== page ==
The Future of Arizona is in Our Hands…and Theirs

“As nonindigenous scholars seeking a dialogue with indigenous scholars, we (Denzin and Lincoln) must construct stories that are embedded in the landscapes through which we travel” (Denzin, Lincoln, & Smith, p.6).

Highlighted in “Unveiling the Promise of Community Cultural Wealth to Sustaining Latina/o Students’ College-Going Information Networks” (Liou, Antrop-Gonazalez, & Cooper, 2009), is the importance of the critical relationships that exists between marginalized students (i.e., minority students) and those that support and guide them (i.e., teachers, guidance counselors, advisors, parents, religious leaders, peers, etc.). In the article, the authors correlate those relationships to the academic success of students. In order for that relationship to impact student success, “these relationships are predicated on teachers who are not only passionate about their content areas, but who are also passionate about their students and continuously strive to know their students, their families, and their communities well” (p. 542).

As noted, teachers are an important part of young people’s lives. However, not all critical relationships come from within the school system. Some of the most critical and enduring relationships are formed outside of school, through peer-to-peer groups, church groups, and family members. Through these relationships, students increase their likelihood of being successful. In one particular case, the authors noted that students often achieved success in their academics as a direct result of specific connections that they had developed to a religious organization and/or other extra-curricular activities. Students who participated in the study spoke to the benefit of participating in activities outside of the classroom “which steered them away from antischool, oppositional youth culture like gang membership and truancy” (p. 542).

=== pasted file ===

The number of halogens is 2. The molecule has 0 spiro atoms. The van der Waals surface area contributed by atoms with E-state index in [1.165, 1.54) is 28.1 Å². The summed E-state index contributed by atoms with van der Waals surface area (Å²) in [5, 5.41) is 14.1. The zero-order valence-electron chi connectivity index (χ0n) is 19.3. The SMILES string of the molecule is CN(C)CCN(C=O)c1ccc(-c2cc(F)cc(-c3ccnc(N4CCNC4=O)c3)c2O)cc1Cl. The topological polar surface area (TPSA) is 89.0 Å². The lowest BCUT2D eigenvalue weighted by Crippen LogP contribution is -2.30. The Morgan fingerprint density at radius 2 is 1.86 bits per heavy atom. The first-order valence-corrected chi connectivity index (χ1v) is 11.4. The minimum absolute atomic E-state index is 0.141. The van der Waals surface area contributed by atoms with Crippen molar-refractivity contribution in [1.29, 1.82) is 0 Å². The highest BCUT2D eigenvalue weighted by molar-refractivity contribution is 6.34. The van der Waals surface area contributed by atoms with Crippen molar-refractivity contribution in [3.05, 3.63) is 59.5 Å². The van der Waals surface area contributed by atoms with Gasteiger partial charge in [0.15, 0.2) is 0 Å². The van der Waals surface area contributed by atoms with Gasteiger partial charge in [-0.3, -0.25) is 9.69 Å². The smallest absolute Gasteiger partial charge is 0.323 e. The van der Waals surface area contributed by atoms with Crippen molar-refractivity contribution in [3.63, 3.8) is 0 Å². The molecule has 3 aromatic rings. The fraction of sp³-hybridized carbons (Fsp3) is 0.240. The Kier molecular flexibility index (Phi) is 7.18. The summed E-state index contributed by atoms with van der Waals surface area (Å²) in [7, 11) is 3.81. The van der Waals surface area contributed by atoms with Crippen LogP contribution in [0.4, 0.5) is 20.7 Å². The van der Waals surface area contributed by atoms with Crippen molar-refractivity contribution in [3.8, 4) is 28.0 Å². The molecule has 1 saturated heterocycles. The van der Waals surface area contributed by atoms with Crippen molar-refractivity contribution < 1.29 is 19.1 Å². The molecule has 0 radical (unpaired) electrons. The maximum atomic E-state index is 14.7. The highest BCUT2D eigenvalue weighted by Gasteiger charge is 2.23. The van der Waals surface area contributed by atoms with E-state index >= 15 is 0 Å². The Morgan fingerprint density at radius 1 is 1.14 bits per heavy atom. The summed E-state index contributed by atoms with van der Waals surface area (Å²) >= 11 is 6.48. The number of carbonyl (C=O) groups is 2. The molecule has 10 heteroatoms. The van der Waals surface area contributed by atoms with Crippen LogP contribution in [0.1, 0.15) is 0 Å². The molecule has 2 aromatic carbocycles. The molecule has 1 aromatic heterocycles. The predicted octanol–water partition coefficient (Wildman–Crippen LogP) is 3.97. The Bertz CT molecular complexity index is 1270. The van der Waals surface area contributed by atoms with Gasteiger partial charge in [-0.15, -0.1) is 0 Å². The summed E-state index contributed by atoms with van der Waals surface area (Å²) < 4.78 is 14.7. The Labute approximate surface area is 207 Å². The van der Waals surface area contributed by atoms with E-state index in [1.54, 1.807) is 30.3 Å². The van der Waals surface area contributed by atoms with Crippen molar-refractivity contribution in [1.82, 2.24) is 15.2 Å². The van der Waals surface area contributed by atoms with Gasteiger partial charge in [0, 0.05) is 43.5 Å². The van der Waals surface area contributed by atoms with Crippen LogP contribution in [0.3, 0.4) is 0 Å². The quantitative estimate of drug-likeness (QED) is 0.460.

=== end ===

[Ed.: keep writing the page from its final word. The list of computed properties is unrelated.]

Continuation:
According to the US Census Bureau (2012), Hispanic or Latinos comprise 30.2% of the Arizona state population, which is nearly double the percentage for the Hispanic or Latino population in the United States (US Census Bureau, 2012). As such, Arizona will continue to be challenged in meeting the needs of all students, but in particularly, in preparing students to meet the demands of the future. In order to most effectively do this, we must leverage our most valuable resource and commodity, which are the people who live in Arizona. Future preparation begins by preparing the younger generation of today. As minority populations quickly become the majority, it will be even more important in breaking down the barriers that prevent minorities from accessing higher education.

I have seen first-hand the impact that a caring teacher can have on a student’s ability to be successful. That success not only translates to the ability to progress in their educational pursuits, but also transcends education, and helps position them for success in life. Helping students build personal self-esteem, have confidence in their ability, and take pride in their culture, language and heritage, are all critical elements to success. The more we empower students by giving access to information and resources, the more we create a foundation upon which their success will be built.

As an action researcher, being aware of my own biases and limitations when conducting research, particularly as it relates to marginalized, indigenous, minority individuals and groups, will be critical to my ability to represent the story accurately.

While the quote at the beginning noted specifically the role of the authors, I would argue that we (as researchers, practitioners, and members of society) each insert ourselves in the construction of those stories embedded in our own journey.


Denzin, N.K., Lincoln, Y.S., & Smith, L.T. (2008). Handbook of Critical and Indigenous Methodologies. Los Angeles, CA: SAGE.

Liou, D.D., Antrop-Gonzalez, R., & Cooper, R. (2009). Unveiling the Promise of Community Cultural Wealth to Sustaining Latina/o Students’ College-Going Information Networks. Educational Studies, 45, 534-555.

US Census Bureau (2012) Arizona Quick Facts. Retrieved June 6, 2014 from